• Social blocking describes the arrangement of characters to accentuate the relations between them.
  • Graphic blocking arranges characters or groups according to visual patterns to portray spatial harmony, tension or some other visual atmosphere.
staging performance and blocking4
Staging: Performance and Blocking

Social Blocking

Graphic Blocking

costumes and make up
Costumes and Make-Up
  • Costumes are the clothing and related accessories that a character wears or that define the character.
  • How actors are costumed and made-up play a central part in a film as well describing tensions and changes in the character and the story.
costumes and make up1
Costumes and Make-up
  • When costumes and make-up support scenic realism, they reproduce, as accurately as possible, the clothing and facial features of the people living in a specific time and place.
  • When costumes and make-up function as character highlights, they draw out or point to important parts of a character’s personality.
  • When costumes and make-up act as narrative markers, their change or lack of change becomes a crucial way to understand and follow a character and the development of the story.
  • Mise-en-scene lighting refers specifically to light sources—both natural and electrical lamps—located within the scene itself.
  • How a character moves through light or how the lighting on the character changes within a single mise-en-scene can signal important information about the character and the story.
  • Natural lighting usually assumes an incidental role in a scene; it derives from a natural source such as daylight or lamps in a room.
  • Set lighting distributes an evenly diffused illumination through a scene as a kind of lighting base.
  • Directional lighting is more dramatically apparent; it may create the impression of natural light but actually directs light in ways that define and shape the object or person being illuminated.
  • Key lighting is the main source of lighting from a lamp; it may be bright (high) with few contrasts or shadowy with sharp contrasts between light and dark (low)
  • Fill lighting can be used to balance the key lighting or to emphasize other spaces and objects in the scene.
  • Highlighting describes the use of the different lighting sources to emphasize certain characters or objects or to charge them with special significance.
  • Backlighting(edgelighting) is a highlighting technique

that illuminates the person or object from behind; it tends to

silhouette the subject.

  • Three-point lighting combines key lighting, fill lighting and backlighting to blend naturally the distribution of light in a scene.
  • Frontal lighting, sidelighting, underlighting, and top lighting are used to illuminate the subject from different directions in order to draw out features or create specific atmospheres around a subject.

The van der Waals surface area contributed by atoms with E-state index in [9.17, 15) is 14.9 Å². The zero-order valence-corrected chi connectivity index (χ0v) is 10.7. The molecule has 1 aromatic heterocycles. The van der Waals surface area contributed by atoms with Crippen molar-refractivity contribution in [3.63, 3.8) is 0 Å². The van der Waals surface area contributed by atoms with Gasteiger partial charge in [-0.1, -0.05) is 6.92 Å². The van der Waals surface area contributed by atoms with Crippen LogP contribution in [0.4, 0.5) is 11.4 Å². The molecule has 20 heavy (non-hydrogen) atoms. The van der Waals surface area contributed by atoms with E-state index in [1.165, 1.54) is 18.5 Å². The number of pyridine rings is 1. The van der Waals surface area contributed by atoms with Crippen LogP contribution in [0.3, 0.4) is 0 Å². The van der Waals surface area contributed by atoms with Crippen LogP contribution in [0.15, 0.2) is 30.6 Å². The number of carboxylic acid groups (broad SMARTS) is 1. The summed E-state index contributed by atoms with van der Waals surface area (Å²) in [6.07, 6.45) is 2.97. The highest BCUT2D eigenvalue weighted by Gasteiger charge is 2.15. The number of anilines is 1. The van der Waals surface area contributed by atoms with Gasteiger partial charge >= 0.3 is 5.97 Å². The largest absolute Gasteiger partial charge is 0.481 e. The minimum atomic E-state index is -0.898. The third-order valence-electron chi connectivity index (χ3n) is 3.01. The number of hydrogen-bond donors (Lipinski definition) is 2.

viewing cues for elements of mise en scene
Viewing Cues for Elements of Mise-en-Scene
  • Turn the sound off and analyze a single scene in the film. What is communicated just through the elements of mise-en-scene?
  • Identify the single most important prop in the film.
  • Distinguish two props: one instrumental and the other metaphorical. Describe how the props reflect certain themes in the film.
  • Focus on a central character/actor. How would you describe his or her acting style in the film? Does the style seem compatible with the story?
  • Are there specific scenes where blocking is important? How?
  • How do costuming and make-up play a role in this film?
  • Where in the film does lighting dramatically add to a scene?
alfred hitchcock
Alfred Hitchcock
  • Sir Alfred Joseph Hitchcock, (13 August 1899 – 29 April 1980) was an English director and producer. He pioneered many techniques in the suspense and psychological thriller genres. After a successful career in his native United Kingdom, Hitchcock moved toHollywood. In 1956 he became an American citizen while remaining a British subject.
  • Over a career spanning more than half a century, Hitchcock fashioned for himself a distinctive and recognizable directorial style. He pioneered the use of a camera made to move in a way that mimics a person's gaze, forcing viewers to engage in a form of voyeurism. He framed shots to maximize anxiety, fear, or empathy, and used innovative film editing. His storiesfrequently feature fugitives on the run from the law alongside "icy blonde" female characters. Many of Hitchcock's films have twist endings and thrilling plots featuring depictions of violence, murder, and crime, although many of the mysteries function as decoys or "MacGuffins" meant only to serve thematic elements in the film and the extremely complex psychological examinations of the characters..